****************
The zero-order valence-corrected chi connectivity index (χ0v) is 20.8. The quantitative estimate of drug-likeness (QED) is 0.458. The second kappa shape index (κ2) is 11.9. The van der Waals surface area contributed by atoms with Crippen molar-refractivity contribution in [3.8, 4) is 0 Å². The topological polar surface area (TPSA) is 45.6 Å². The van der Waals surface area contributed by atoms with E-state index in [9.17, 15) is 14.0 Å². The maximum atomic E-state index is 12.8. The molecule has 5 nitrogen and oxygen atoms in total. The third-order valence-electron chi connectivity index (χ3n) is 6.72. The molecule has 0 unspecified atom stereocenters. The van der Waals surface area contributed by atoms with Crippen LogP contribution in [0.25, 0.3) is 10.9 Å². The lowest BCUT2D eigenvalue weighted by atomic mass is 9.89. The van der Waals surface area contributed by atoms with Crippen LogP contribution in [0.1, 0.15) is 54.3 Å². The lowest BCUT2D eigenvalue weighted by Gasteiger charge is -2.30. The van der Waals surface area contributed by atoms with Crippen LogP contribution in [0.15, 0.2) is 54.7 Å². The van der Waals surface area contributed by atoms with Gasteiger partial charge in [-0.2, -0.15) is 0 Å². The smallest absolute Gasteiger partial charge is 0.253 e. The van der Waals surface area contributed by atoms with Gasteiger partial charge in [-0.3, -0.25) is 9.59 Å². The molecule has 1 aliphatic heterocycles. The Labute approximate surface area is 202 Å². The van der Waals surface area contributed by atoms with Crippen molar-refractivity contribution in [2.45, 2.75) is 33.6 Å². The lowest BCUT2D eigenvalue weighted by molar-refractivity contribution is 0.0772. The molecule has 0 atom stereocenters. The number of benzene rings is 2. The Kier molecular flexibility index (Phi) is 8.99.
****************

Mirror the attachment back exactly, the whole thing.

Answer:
The zero-order valence-corrected chi connectivity index (χ0v) is 20.8. The quantitative estimate of drug-likeness (QED) is 0.458. The second kappa shape index (κ2) is 11.9. The van der Waals surface area contributed by atoms with Crippen molar-refractivity contribution in [3.8, 4) is 0 Å². The topological polar surface area (TPSA) is 45.6 Å². The van der Waals surface area contributed by atoms with E-state index in [9.17, 15) is 14.0 Å². The maximum atomic E-state index is 12.8. The molecule has 5 nitrogen and oxygen atoms in total. The third-order valence-electron chi connectivity index (χ3n) is 6.72. The molecule has 0 unspecified atom stereocenters. The van der Waals surface area contributed by atoms with Crippen LogP contribution in [0.25, 0.3) is 10.9 Å². The lowest BCUT2D eigenvalue weighted by atomic mass is 9.89. The van der Waals surface area contributed by atoms with Crippen LogP contribution in [0.1, 0.15) is 54.3 Å². The lowest BCUT2D eigenvalue weighted by Gasteiger charge is -2.30. The van der Waals surface area contributed by atoms with Crippen LogP contribution in [0.15, 0.2) is 54.7 Å². The van der Waals surface area contributed by atoms with Gasteiger partial charge in [-0.2, -0.15) is 0 Å². The smallest absolute Gasteiger partial charge is 0.253 e. The van der Waals surface area contributed by atoms with Gasteiger partial charge in [-0.3, -0.25) is 9.59 Å². The molecule has 1 aliphatic heterocycles. The Labute approximate surface area is 202 Å². The van der Waals surface area contributed by atoms with Crippen molar-refractivity contribution in [2.45, 2.75) is 33.6 Å². The lowest BCUT2D eigenvalue weighted by molar-refractivity contribution is 0.0772. The molecule has 0 atom stereocenters. The number of benzene rings is 2. The Kier molecular flexibility index (Phi) is 8.99.